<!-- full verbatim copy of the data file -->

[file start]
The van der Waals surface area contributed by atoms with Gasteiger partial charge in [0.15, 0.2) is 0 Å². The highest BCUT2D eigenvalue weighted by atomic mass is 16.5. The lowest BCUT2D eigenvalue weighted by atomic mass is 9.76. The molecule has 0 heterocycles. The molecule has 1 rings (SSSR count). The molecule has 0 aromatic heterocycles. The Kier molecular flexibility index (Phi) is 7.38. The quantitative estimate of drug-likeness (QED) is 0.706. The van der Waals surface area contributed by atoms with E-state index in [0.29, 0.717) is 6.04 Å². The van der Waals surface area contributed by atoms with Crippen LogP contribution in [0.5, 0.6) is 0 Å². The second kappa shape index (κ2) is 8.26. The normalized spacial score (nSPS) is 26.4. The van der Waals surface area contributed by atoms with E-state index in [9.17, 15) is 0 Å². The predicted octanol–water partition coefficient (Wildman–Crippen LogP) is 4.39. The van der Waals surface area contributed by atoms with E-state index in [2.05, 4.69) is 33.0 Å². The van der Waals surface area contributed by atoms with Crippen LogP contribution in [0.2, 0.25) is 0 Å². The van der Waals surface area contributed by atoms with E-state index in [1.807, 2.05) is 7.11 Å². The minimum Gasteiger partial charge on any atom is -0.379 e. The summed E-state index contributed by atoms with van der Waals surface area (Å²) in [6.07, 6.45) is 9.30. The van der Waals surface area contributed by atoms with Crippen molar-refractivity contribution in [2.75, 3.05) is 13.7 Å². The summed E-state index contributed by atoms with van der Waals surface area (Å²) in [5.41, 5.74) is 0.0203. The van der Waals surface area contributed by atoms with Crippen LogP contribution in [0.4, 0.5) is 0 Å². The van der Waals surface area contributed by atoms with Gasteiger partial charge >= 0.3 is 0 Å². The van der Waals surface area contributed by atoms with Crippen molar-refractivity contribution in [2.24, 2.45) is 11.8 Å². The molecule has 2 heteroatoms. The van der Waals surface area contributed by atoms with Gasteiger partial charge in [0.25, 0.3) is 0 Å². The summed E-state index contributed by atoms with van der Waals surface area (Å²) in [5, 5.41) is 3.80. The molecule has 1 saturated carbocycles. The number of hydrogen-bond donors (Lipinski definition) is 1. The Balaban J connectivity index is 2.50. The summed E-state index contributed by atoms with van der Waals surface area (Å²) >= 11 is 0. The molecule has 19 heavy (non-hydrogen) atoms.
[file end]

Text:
The van der Waals surface area contributed by atoms with Gasteiger partial charge in [0.15, 0.2) is 0 Å². The highest BCUT2D eigenvalue weighted by atomic mass is 16.5. The lowest BCUT2D eigenvalue weighted by atomic mass is 9.76. The molecule has 0 heterocycles. The molecule has 1 rings (SSSR count). The molecule has 0 aromatic heterocycles. The Kier molecular flexibility index (Phi) is 7.38. The quantitative estimate of drug-likeness (QED) is 0.706. The van der Waals surface area contributed by atoms with E-state index in [0.29, 0.717) is 6.04 Å². The van der Waals surface area contributed by atoms with Crippen LogP contribution in [0.5, 0.6) is 0 Å². The second kappa shape index (κ2) is 8.26. The normalized spacial score (nSPS) is 26.4. The van der Waals surface area contributed by atoms with E-state index in [9.17, 15) is 0 Å². The predicted octanol–water partition coefficient (Wildman–Crippen LogP) is 4.39. The van der Waals surface area contributed by atoms with E-state index in [2.05, 4.69) is 33.0 Å². The van der Waals surface area contributed by atoms with Crippen LogP contribution in [0.2, 0.25) is 0 Å². The van der Waals surface area contributed by atoms with E-state index in [1.807, 2.05) is 7.11 Å². The minimum Gasteiger partial charge on any atom is -0.379 e. The summed E-state index contributed by atoms with van der Waals surface area (Å²) in [6.07, 6.45) is 9.30. The van der Waals surface area contributed by atoms with Crippen molar-refractivity contribution in [2.75, 3.05) is 13.7 Å². The summed E-state index contributed by atoms with van der Waals surface area (Å²) in [5.41, 5.74) is 0.0203. The van der Waals surface area contributed by atoms with Crippen LogP contribution in [0.4, 0.5) is 0 Å². The van der Waals surface area contributed by atoms with Gasteiger partial charge >= 0.3 is 0 Å². The van der Waals surface area contributed by atoms with Crippen molar-refractivity contribution in [2.24, 2.45) is 11.8 Å². The molecule has 2 heteroatoms. The van der Waals surface area contributed by atoms with Gasteiger partial charge in [0.25, 0.3) is 0 Å². The summed E-state index contributed by atoms with van der Waals surface area (Å²) in [5, 5.41) is 3.80. The molecule has 1 saturated carbocycles. The number of hydrogen-bond donors (Lipinski definition) is 1. The Balaban J connectivity index is 2.50. The summed E-state index contributed by atoms with van der Waals surface area (Å²) >= 11 is 0. The molecule has 19 heavy (non-hydrogen) atoms.